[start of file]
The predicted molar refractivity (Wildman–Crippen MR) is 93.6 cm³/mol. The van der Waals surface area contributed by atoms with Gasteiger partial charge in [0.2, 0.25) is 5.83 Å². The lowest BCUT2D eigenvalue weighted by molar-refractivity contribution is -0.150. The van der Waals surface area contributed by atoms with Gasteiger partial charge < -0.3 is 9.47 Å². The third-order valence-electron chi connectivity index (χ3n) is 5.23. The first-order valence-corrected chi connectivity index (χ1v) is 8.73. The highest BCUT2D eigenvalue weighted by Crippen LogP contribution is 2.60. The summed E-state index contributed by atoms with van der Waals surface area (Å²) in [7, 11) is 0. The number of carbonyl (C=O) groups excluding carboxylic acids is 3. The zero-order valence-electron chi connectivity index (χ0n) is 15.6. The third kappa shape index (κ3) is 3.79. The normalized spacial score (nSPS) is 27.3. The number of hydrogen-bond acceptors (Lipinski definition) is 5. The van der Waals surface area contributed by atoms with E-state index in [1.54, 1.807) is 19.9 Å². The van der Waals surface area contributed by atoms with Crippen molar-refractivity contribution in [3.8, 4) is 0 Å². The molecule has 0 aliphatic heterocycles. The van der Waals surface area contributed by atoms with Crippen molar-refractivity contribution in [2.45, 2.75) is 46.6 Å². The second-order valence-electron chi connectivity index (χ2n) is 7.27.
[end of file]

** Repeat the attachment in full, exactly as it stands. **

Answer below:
The predicted molar refractivity (Wildman–Crippen MR) is 93.6 cm³/mol. The van der Waals surface area contributed by atoms with Gasteiger partial charge in [0.2, 0.25) is 5.83 Å². The lowest BCUT2D eigenvalue weighted by molar-refractivity contribution is -0.150. The van der Waals surface area contributed by atoms with Gasteiger partial charge < -0.3 is 9.47 Å². The third-order valence-electron chi connectivity index (χ3n) is 5.23. The first-order valence-corrected chi connectivity index (χ1v) is 8.73. The highest BCUT2D eigenvalue weighted by Crippen LogP contribution is 2.60. The summed E-state index contributed by atoms with van der Waals surface area (Å²) in [7, 11) is 0. The number of carbonyl (C=O) groups excluding carboxylic acids is 3. The zero-order valence-electron chi connectivity index (χ0n) is 15.6. The third kappa shape index (κ3) is 3.79. The normalized spacial score (nSPS) is 27.3. The number of hydrogen-bond acceptors (Lipinski definition) is 5. The van der Waals surface area contributed by atoms with E-state index in [1.54, 1.807) is 19.9 Å². The van der Waals surface area contributed by atoms with Crippen molar-refractivity contribution in [3.8, 4) is 0 Å². The molecule has 0 aliphatic heterocycles. The van der Waals surface area contributed by atoms with Crippen molar-refractivity contribution in [2.45, 2.75) is 46.6 Å². The second-order valence-electron chi connectivity index (χ2n) is 7.27.